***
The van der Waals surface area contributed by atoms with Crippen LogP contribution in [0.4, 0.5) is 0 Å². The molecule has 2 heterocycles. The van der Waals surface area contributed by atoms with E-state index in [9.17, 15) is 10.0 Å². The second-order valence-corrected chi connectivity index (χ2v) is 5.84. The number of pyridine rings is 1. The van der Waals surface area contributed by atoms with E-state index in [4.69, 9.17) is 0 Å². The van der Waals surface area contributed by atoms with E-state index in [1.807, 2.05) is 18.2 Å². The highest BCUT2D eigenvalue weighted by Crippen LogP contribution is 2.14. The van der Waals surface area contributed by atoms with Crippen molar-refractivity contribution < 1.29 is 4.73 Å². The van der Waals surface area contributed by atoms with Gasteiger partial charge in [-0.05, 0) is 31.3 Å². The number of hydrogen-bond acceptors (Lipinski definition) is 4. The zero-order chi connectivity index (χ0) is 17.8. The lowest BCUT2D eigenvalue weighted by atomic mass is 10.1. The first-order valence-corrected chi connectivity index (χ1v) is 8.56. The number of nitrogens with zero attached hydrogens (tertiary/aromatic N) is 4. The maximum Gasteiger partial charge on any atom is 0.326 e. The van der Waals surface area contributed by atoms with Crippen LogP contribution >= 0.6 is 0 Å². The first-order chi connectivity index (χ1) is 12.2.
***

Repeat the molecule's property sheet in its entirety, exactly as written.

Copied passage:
The van der Waals surface area contributed by atoms with Crippen LogP contribution in [0.4, 0.5) is 0 Å². The molecule has 2 heterocycles. The van der Waals surface area contributed by atoms with E-state index in [9.17, 15) is 10.0 Å². The second-order valence-corrected chi connectivity index (χ2v) is 5.84. The number of pyridine rings is 1. The van der Waals surface area contributed by atoms with E-state index in [4.69, 9.17) is 0 Å². The van der Waals surface area contributed by atoms with E-state index in [1.807, 2.05) is 18.2 Å². The highest BCUT2D eigenvalue weighted by Crippen LogP contribution is 2.14. The van der Waals surface area contributed by atoms with Crippen molar-refractivity contribution < 1.29 is 4.73 Å². The van der Waals surface area contributed by atoms with Gasteiger partial charge in [-0.05, 0) is 31.3 Å². The number of hydrogen-bond acceptors (Lipinski definition) is 4. The zero-order chi connectivity index (χ0) is 17.8. The lowest BCUT2D eigenvalue weighted by atomic mass is 10.1. The first-order valence-corrected chi connectivity index (χ1v) is 8.56. The number of nitrogens with zero attached hydrogens (tertiary/aromatic N) is 4. The maximum Gasteiger partial charge on any atom is 0.326 e. The van der Waals surface area contributed by atoms with Crippen LogP contribution >= 0.6 is 0 Å². The first-order chi connectivity index (χ1) is 12.2.